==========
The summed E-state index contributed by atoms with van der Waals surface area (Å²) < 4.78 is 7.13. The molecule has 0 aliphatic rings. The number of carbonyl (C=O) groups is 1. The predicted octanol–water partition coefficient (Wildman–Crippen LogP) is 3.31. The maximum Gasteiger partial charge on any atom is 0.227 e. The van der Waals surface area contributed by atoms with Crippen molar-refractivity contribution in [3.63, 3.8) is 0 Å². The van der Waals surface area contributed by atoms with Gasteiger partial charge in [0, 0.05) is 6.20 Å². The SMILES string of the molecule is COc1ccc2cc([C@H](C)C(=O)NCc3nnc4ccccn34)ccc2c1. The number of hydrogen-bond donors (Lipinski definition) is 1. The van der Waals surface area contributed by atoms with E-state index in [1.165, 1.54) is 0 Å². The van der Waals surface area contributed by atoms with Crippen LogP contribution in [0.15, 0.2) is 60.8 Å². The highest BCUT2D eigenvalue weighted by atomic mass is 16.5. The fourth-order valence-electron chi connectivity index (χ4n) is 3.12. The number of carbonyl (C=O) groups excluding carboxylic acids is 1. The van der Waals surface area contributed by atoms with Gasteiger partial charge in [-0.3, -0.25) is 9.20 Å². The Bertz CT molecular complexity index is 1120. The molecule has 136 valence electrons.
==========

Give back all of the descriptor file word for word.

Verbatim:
The summed E-state index contributed by atoms with van der Waals surface area (Å²) < 4.78 is 7.13. The molecule has 0 aliphatic rings. The number of carbonyl (C=O) groups is 1. The predicted octanol–water partition coefficient (Wildman–Crippen LogP) is 3.31. The maximum Gasteiger partial charge on any atom is 0.227 e. The van der Waals surface area contributed by atoms with Crippen molar-refractivity contribution in [3.63, 3.8) is 0 Å². The van der Waals surface area contributed by atoms with Gasteiger partial charge in [0, 0.05) is 6.20 Å². The SMILES string of the molecule is COc1ccc2cc([C@H](C)C(=O)NCc3nnc4ccccn34)ccc2c1. The number of hydrogen-bond donors (Lipinski definition) is 1. The van der Waals surface area contributed by atoms with E-state index in [1.165, 1.54) is 0 Å². The van der Waals surface area contributed by atoms with Crippen LogP contribution in [0.15, 0.2) is 60.8 Å². The highest BCUT2D eigenvalue weighted by atomic mass is 16.5. The fourth-order valence-electron chi connectivity index (χ4n) is 3.12. The number of carbonyl (C=O) groups excluding carboxylic acids is 1. The van der Waals surface area contributed by atoms with Gasteiger partial charge in [-0.3, -0.25) is 9.20 Å². The Bertz CT molecular complexity index is 1120. The molecule has 136 valence electrons.